Lankan politician to propose govt subsidy for Haj pilgrims

Updated 22 January 2015
0

Lankan politician to propose govt subsidy for Haj pilgrims

A leading Sri Lankan Muslim politician plans to propose that the newly elected government of the island nation subsidize citizens going on Haj.
Azath Salley, the former deputy mayor of Colombo and a member of the new government’s task team to implement its program over the first 100 days, told Arab News on Thursday he plans to deliver the proposal soon to Minister for Muslim Religious Affairs Mohammed Hazeem.
Speaking from Makkah, where he is on Umrah with his wife Reinoza, Salley said the Haj scheme in Sri Lanka does not benefit lower middle-class families. “The Haj package shot up last year to Rs650,000 (SR18,508) which average Muslims cannot afford,” he said.
He said that the scheme would possibly be implemented this year and benefit half of all pilgrims from Sri Lanka. He would also urge the government to increase the Haj quota, which was cut from 6,700 to 2,200 last year.
“Muslims will be given their due place under the present regime.” Minorities such as Tamils and Muslims would be treated with respect and their rights protected, he said. He said Minorities were living “in fear and insecurity” in the country. “Muslims cannot forget the orchestrated attacks on them in Alutgama and Beruwella,” he said.
He lamented that the Waqaf Board and Muslim schools on the island were neglected by the previous regime. “We will restore them to their pristine glory,” he said.
Commenting on the recent stunning election victory of President Maithripala Sirisena, Salley said that God never takes the side of persons who are engaged in unjust acts. “It was emancipation from misrule, dictatorship and totalitarianism.”
“President Sirisena emerged victorious through a popular mandate given by the majority Buddhists and minorities on the island.” He said the people showed that they do not support corruption, nepotism and dictatorship. The new president received backing from people of all faiths including Buddhists, Tamils and Muslims.
Salley said Tamil-speaking people in the country have placed great faith in the new president.
He said Prime Minister Ranil Wickremesinghe would help to ensure good governance.
He said the mandate of the voters ended the culture of violence. “No man will be above the law under the new regime,” he said.
Salley said he had come on Umrah to thank the Almighty for the blessed opportunity that the country now has to create good governance.


4 things you didn’t know about Saudi women’s rights

Updated 26 April 2018
0

4 things you didn’t know about Saudi women’s rights

  • Since the launch of Saudi Vision 2030, the Saudi Justice ministry has addressed all flaws in the system that prevented women from living their lives securely and free from unnecessary hassles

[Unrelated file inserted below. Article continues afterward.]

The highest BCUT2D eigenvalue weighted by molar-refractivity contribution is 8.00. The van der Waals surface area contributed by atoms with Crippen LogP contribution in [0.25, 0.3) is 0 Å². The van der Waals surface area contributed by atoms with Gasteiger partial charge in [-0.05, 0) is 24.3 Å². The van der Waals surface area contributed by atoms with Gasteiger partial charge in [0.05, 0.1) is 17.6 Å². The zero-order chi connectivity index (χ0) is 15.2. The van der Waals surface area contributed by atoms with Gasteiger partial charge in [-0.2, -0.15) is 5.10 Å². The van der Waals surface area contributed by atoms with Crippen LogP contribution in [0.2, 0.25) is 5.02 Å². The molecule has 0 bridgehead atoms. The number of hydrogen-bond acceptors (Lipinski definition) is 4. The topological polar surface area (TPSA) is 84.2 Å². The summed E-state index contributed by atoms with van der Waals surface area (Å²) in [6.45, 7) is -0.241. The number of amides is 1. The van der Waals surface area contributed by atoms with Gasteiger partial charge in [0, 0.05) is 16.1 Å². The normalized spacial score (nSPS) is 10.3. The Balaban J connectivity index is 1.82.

• No marriage agreement is accepted unless a woman provides a written approval, even if her guardian is her father

JEDDAH: Despite the great steps taken by the Saudi Ministry of Justice to give women a freer and more secure life, many Saudi women still do not have enough knowledge of their rights. 

Therefore, the ministry has started a campaign in cities all over the Kingdom to spread awareness among women of their legal rights. A female-only staff runs public exhibitions to enlighten them about how they are protected in different areas so they can lead their lives in a better way.

“We are using every possible channel to communicate with women to enlighten them about their rights, support them in all aspects to assure their ability to enjoy a secure rightful life,” said Majed Alkhamis, head of media and communication at the Ministry of Justice.

Since the launch of Saudi Vision 2030, the ministry has addressed all flaws in the system that prevented women from living their lives securely and free from unnecessary hassles. Despite all the obstacles, the ministry has succeeded in several areas.

A wife’s rights

The system not only grants the woman the right to sue her husband or ex-husband for alimony or acknowledgment of paternity, but it also allows any women legally living on Saudi soil, regardless of her citizenship or religion, to prosecute her current or former husband even if he is outside Saudi Arabia at the time of the lawsuit. Moreover, the new systems now support divorced women to a whole new level. For example, the system gives priority to a woman’s alimony over her husband’s personal debts.

Marriage agreements

No marriage agreement is accepted unless a woman provides a written approval, even if her guardian is her father. This arrangement grants a woman the freedom to accept a marriage proposal without any influence or coercion. In addition, if a woman is not happy with her marriage, she is free to leave the house of marriage and walk out of the agreement with no law to force her to come back. If she chooses to abandon the marriage her right to alimony will be dropped, but she is still entitled to custody of the children.

No delays

The Ministry of Justice has designed a full female service within its courthouses. 

These services include advisory people who provide free consultations on everything. In addition, these departments support women at all stages up until the execution of any court order to avoid delays and procrastination.

Speedy justice

The law emphasizes the speedy execution of justice in women-related cases.